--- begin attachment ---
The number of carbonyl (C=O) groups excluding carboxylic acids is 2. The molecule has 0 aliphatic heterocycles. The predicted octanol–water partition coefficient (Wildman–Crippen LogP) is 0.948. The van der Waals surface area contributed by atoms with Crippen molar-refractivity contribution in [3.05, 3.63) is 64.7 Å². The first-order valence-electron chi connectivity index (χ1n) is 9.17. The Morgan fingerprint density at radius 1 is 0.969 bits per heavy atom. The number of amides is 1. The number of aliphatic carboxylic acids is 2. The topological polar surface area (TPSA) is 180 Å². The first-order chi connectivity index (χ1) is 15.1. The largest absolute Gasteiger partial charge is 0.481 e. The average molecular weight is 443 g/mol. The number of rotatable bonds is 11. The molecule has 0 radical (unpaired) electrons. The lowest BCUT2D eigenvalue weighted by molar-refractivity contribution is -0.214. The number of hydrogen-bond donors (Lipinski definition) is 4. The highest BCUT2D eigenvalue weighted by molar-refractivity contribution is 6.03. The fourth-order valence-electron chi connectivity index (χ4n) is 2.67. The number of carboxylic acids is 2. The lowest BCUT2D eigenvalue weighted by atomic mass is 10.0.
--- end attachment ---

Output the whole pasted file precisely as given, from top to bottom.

The number of carbonyl (C=O) groups excluding carboxylic acids is 2. The molecule has 0 aliphatic heterocycles. The predicted octanol–water partition coefficient (Wildman–Crippen LogP) is 0.948. The van der Waals surface area contributed by atoms with Crippen molar-refractivity contribution in [3.05, 3.63) is 64.7 Å². The first-order valence-electron chi connectivity index (χ1n) is 9.17. The Morgan fingerprint density at radius 1 is 0.969 bits per heavy atom. The number of amides is 1. The number of aliphatic carboxylic acids is 2. The topological polar surface area (TPSA) is 180 Å². The first-order chi connectivity index (χ1) is 15.1. The largest absolute Gasteiger partial charge is 0.481 e. The average molecular weight is 443 g/mol. The number of rotatable bonds is 11. The molecule has 0 radical (unpaired) electrons. The lowest BCUT2D eigenvalue weighted by molar-refractivity contribution is -0.214. The number of hydrogen-bond donors (Lipinski definition) is 4. The highest BCUT2D eigenvalue weighted by molar-refractivity contribution is 6.03. The fourth-order valence-electron chi connectivity index (χ4n) is 2.67. The number of carboxylic acids is 2. The lowest BCUT2D eigenvalue weighted by atomic mass is 10.0.